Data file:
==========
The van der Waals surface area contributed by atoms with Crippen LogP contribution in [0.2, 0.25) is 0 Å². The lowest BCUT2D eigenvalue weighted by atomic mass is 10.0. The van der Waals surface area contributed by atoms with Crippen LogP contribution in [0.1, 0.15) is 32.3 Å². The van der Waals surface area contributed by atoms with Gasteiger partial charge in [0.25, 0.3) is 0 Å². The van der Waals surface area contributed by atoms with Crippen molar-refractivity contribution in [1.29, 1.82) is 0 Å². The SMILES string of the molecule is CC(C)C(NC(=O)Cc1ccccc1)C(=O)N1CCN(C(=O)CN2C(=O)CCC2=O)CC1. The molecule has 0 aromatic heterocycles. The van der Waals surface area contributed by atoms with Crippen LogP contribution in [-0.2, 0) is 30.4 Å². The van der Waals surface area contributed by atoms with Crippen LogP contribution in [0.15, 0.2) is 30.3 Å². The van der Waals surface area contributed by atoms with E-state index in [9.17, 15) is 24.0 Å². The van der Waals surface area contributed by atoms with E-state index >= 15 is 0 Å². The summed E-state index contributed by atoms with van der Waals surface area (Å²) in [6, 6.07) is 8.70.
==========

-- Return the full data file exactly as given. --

The van der Waals surface area contributed by atoms with Crippen LogP contribution in [0.2, 0.25) is 0 Å². The lowest BCUT2D eigenvalue weighted by atomic mass is 10.0. The van der Waals surface area contributed by atoms with Crippen LogP contribution in [0.1, 0.15) is 32.3 Å². The van der Waals surface area contributed by atoms with Gasteiger partial charge in [0.25, 0.3) is 0 Å². The van der Waals surface area contributed by atoms with Crippen molar-refractivity contribution in [1.29, 1.82) is 0 Å². The SMILES string of the molecule is CC(C)C(NC(=O)Cc1ccccc1)C(=O)N1CCN(C(=O)CN2C(=O)CCC2=O)CC1. The molecule has 0 aromatic heterocycles. The van der Waals surface area contributed by atoms with Crippen LogP contribution in [-0.2, 0) is 30.4 Å². The van der Waals surface area contributed by atoms with Crippen LogP contribution in [0.15, 0.2) is 30.3 Å². The van der Waals surface area contributed by atoms with E-state index in [9.17, 15) is 24.0 Å². The van der Waals surface area contributed by atoms with E-state index >= 15 is 0 Å². The summed E-state index contributed by atoms with van der Waals surface area (Å²) in [6, 6.07) is 8.70.